b) they remind me of these German dumplings my Pop-Pop (grandfather) made for soup when I was small. Elaborate discussions always followed the meal on how heavy or light they were that day: was it his gentle blending that made them so buoyant? Was it the humidity that made them doughy rocks? (Surely it couldn't have been his cooking, oh no.) My matzoh balls achieve the same feathery lightness his best efforts produced; when I eat them I swear Pop-Pop is next to me, nodding in admiration despite himself.

The Cooking Club has been one of the best parts of my year. Every month or so a group of foodies as insanely into eating as I am gathers at our friends Susan and Wylie's place to put our best fork forward for a different cuisine. We started with a Spanish noche of paella, divine despite its blanket of peas, and have chopped, stirred, nibbled and baked our way through Persian, Italian (you know the pasta was homemade), Indian, Vietnamese (God's food), Carribbean, White Trash BBQ (I cannot deny my heritage), a Brunch when we were tired, and Jewish food. We've scoured Indian markets, Chinatown grocers, bodegas and Iranian mini-marts in search of authentic ingredients and the best cooking advice.
The passionate opinions in the flurry of e-mails as we decide which dishes will star in the next feast, the intensity in Susan's kitchen as we finish the last bit of prep (I'm forever behind schedule) and the hearty good cheer around the table have produced stellar results, both in my belly and out in the world. We were featured in The Christian Science Monitor and on the Bon Appetit blog (which included a photo of the torso and spring rolls of yours truly). All we need now is a series on Bravo. Hmm, I'll make some calls...

This past feast was especially sweet because two of the ladies announced they are pregnant. We toasted to the tiny members-to-be, then dug into meltingly tender brisket, a sweet and nearly healthy kugel, some Sephardic couscous-stuffed eggplant, and rounded out the meal with Nina's stupendous chocolate-cherry rugelach (thanks, Hashem) and Josh's first attempt at chocolate-dipped macaroons. You'd never guess he was a novice, that one. My matzoh balls compared favorably to several folks' grandmas, high praise, and I thought my belly might pop by the time I rolled home. I left with block of kugel and three more rugelach, score!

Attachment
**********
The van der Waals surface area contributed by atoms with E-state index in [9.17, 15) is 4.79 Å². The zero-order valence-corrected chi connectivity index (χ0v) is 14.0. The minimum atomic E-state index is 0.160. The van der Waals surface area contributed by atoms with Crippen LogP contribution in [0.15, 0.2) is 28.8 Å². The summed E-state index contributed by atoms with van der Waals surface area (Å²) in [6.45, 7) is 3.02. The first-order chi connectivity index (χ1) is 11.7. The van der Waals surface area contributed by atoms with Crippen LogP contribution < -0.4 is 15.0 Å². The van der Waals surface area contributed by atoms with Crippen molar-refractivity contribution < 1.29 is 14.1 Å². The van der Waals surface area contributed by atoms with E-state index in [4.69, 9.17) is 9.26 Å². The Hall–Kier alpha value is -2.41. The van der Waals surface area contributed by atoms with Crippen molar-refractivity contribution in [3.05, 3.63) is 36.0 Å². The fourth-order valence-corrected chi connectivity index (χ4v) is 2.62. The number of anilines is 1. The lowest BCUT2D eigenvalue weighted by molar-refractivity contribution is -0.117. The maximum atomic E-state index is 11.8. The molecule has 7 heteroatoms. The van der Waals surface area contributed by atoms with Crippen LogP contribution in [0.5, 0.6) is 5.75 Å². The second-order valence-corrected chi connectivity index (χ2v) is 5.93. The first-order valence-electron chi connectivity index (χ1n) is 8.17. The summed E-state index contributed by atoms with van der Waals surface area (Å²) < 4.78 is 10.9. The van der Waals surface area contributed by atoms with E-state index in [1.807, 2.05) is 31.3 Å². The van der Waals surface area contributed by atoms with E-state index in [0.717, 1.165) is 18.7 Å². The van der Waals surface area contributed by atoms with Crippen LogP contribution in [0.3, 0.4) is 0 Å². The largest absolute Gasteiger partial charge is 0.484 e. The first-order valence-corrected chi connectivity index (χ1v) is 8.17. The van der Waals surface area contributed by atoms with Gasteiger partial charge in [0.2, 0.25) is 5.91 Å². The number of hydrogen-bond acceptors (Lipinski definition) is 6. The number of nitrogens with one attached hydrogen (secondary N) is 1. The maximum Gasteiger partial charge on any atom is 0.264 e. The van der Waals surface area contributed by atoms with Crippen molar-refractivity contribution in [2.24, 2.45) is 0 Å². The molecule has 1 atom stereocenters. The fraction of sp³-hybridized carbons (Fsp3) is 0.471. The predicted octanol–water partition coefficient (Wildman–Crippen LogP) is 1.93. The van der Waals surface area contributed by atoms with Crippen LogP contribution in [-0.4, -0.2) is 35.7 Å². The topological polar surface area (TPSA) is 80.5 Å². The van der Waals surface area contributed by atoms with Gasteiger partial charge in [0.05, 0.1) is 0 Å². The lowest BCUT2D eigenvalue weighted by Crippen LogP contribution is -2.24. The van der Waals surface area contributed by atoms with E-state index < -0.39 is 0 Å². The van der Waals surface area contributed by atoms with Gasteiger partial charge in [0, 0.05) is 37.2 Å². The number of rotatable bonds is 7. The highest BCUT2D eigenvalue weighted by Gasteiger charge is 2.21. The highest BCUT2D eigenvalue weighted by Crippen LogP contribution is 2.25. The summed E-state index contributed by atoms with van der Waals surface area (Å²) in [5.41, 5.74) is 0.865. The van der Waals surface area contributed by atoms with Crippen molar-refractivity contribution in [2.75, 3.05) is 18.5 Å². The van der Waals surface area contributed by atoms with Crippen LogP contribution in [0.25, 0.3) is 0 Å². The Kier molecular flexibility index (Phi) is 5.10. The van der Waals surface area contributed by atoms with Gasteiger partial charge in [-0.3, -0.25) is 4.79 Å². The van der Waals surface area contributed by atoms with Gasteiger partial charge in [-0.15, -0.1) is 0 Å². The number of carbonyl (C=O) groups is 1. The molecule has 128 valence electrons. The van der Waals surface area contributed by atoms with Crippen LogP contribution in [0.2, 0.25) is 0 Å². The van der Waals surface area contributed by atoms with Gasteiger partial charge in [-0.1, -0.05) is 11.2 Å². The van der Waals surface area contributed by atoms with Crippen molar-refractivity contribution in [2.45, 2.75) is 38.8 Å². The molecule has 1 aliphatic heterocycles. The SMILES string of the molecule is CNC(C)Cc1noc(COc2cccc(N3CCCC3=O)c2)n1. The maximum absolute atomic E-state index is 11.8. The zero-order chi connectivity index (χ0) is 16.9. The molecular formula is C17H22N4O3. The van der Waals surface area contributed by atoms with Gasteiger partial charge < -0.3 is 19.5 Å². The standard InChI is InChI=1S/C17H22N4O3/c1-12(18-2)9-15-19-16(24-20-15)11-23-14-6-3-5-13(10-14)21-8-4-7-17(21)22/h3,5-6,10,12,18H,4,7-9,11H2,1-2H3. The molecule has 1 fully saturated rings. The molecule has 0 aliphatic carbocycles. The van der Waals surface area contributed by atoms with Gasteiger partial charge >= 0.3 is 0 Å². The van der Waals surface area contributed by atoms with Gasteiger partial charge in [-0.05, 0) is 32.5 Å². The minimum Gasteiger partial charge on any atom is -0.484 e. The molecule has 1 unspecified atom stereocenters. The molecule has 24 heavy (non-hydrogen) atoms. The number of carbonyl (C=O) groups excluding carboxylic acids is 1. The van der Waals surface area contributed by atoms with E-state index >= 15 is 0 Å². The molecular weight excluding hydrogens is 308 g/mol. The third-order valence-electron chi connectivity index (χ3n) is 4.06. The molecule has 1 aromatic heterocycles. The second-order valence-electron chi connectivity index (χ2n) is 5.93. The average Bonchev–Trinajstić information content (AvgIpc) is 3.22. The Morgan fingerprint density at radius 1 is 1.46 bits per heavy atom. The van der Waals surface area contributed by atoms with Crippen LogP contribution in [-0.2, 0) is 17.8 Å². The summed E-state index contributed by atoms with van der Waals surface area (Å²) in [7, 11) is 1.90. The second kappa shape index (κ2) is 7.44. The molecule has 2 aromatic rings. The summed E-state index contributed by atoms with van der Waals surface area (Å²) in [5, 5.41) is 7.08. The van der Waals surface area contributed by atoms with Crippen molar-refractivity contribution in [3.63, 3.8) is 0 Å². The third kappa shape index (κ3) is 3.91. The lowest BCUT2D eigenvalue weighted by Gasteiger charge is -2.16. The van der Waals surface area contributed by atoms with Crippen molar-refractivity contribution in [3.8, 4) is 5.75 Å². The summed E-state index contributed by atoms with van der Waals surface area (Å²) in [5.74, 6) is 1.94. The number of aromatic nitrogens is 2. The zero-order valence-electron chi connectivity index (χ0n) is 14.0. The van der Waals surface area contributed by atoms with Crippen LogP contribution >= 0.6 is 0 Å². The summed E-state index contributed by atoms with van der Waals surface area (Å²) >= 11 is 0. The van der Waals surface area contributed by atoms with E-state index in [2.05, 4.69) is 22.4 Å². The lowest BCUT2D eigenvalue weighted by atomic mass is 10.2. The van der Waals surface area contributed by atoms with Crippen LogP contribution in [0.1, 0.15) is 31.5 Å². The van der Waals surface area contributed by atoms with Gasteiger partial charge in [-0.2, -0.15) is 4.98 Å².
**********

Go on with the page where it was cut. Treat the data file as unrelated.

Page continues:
In December, we're throwing ourselves a party filled with holiday treats and sparkly drinks to celebrate our excellent year of eating and good cheer. We have plans to compile a cookbook and heck, who knows what's next. Maybe Inuit cuisine? I always wanted to try Polar Bear...

Wednesday, October 25, 2006

Dinner, 5 Minutes Late

This was one of the pieces I exhibited Friday night.

People had strong reactions to it. One guy dragged his girlfriend over, pointed, and said, "That's every Thanksgiving my whole life." Some folks ran off, and a lot of nodded vigorously with tight lips. People sought me out to share what they thought.

What a gift it was to make art, have the chance to put it into the world, and receive such a big response. I am blessed.

Many thanks to Tara for the photo! I came home that night to discover my camera had no film in it. Time to go digital, I suspect. If I can get clear photos of the other two pieces, I'll post those too. I did one with egg timers that people freaked out about. Mind-blowing. I can't believe this is my life.

Thursday, October 19, 2006

Makin' food art

Tomorrow night I'm putting some artwork into the public sphere for the first time ever. Yikes! It's for my friend Russell's monthly club down in Chinatown, Knobturnal. If you live in L.A. and are free, please come by! It's food art; I have far too much experience with food and have had brushes with art, hopefully it'll balance out into deliciously disturbing pieces. Two are done (one's a bit naughty), and the third I'll assemble there. They're not even edible- it's really art.
In my family growing up my sister Jen was The Artist (my dad is a closet artist, he's great at drawing feet). I was The Writer, hey... and there was no point in trying to live up to Jen's talent. I'm glad I found a roundabout way to make a little art of my own.
Despite my difficulties with technology, I'll do my best to post some photos of the work... though it's best seen in person!

Sunday, October 15, 2006

Urban Tomato Growers, Unite! (Membership: 1)

I'm growing my own damn salad. Well, that's the plan. We'll see how it actually pans out.
Tory plans, God laughs. -Shiksa proverb

I don't know if you noticed but recently spinach, a veggie I've always loved (the only one my mother couldn't overcook) has been killing people. Or making them grossly ill. Though this was tidings of great joy for most small children, I was not pleased. The bigger huge agribusiness gets the more often these problems occur, and the more homogenized our food becomes. Think about all those pale sad tomatoes you see in the grocery store (not the beautiful heirlooms you find at your farmers market, on or occasionally at Whole Paycheck). They all look eerily the same, don't they? And they're all quite equal in their mealiness, bland flavor, and boredom factor, no? It's not a mistake. Those suckers were bred to be shipped long distances, nothing more.